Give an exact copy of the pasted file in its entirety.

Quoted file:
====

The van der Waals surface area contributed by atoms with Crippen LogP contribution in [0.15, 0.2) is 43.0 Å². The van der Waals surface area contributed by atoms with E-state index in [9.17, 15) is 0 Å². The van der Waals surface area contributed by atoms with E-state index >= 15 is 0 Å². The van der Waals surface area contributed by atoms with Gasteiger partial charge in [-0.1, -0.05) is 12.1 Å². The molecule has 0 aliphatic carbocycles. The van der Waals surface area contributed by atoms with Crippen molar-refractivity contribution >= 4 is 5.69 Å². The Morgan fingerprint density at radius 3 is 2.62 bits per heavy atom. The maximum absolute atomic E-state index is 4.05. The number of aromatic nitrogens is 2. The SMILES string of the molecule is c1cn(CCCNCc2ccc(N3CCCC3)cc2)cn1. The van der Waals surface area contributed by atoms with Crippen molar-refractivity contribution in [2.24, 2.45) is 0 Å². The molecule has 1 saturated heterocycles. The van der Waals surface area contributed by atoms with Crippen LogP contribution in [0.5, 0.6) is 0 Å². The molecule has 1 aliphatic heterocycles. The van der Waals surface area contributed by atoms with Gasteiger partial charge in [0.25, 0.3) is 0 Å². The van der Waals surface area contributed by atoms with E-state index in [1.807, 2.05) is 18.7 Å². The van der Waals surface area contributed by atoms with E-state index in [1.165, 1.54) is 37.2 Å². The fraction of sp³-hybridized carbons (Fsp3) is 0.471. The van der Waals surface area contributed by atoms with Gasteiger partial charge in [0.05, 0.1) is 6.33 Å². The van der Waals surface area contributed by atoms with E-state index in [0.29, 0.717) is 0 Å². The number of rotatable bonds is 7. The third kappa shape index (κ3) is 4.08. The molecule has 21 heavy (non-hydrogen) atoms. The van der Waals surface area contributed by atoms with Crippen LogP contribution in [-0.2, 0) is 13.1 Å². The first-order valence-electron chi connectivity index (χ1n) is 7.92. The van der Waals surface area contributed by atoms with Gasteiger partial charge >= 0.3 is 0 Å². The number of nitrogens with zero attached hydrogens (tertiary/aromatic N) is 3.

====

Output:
The van der Waals surface area contributed by atoms with Crippen LogP contribution in [0.15, 0.2) is 43.0 Å². The van der Waals surface area contributed by atoms with E-state index in [9.17, 15) is 0 Å². The van der Waals surface area contributed by atoms with E-state index >= 15 is 0 Å². The van der Waals surface area contributed by atoms with Gasteiger partial charge in [-0.1, -0.05) is 12.1 Å². The molecule has 0 aliphatic carbocycles. The van der Waals surface area contributed by atoms with Crippen molar-refractivity contribution >= 4 is 5.69 Å². The Morgan fingerprint density at radius 3 is 2.62 bits per heavy atom. The maximum absolute atomic E-state index is 4.05. The number of aromatic nitrogens is 2. The SMILES string of the molecule is c1cn(CCCNCc2ccc(N3CCCC3)cc2)cn1. The van der Waals surface area contributed by atoms with Crippen molar-refractivity contribution in [2.24, 2.45) is 0 Å². The molecule has 1 saturated heterocycles. The van der Waals surface area contributed by atoms with Crippen LogP contribution in [0.5, 0.6) is 0 Å². The molecule has 1 aliphatic heterocycles. The van der Waals surface area contributed by atoms with Gasteiger partial charge in [0.25, 0.3) is 0 Å². The van der Waals surface area contributed by atoms with E-state index in [1.807, 2.05) is 18.7 Å². The van der Waals surface area contributed by atoms with E-state index in [1.165, 1.54) is 37.2 Å². The fraction of sp³-hybridized carbons (Fsp3) is 0.471. The van der Waals surface area contributed by atoms with Gasteiger partial charge in [0.05, 0.1) is 6.33 Å². The van der Waals surface area contributed by atoms with E-state index in [0.29, 0.717) is 0 Å². The number of rotatable bonds is 7. The third kappa shape index (κ3) is 4.08. The molecule has 21 heavy (non-hydrogen) atoms. The van der Waals surface area contributed by atoms with Crippen LogP contribution in [-0.2, 0) is 13.1 Å². The first-order valence-electron chi connectivity index (χ1n) is 7.92. The van der Waals surface area contributed by atoms with Gasteiger partial charge >= 0.3 is 0 Å². The number of nitrogens with zero attached hydrogens (tertiary/aromatic N) is 3.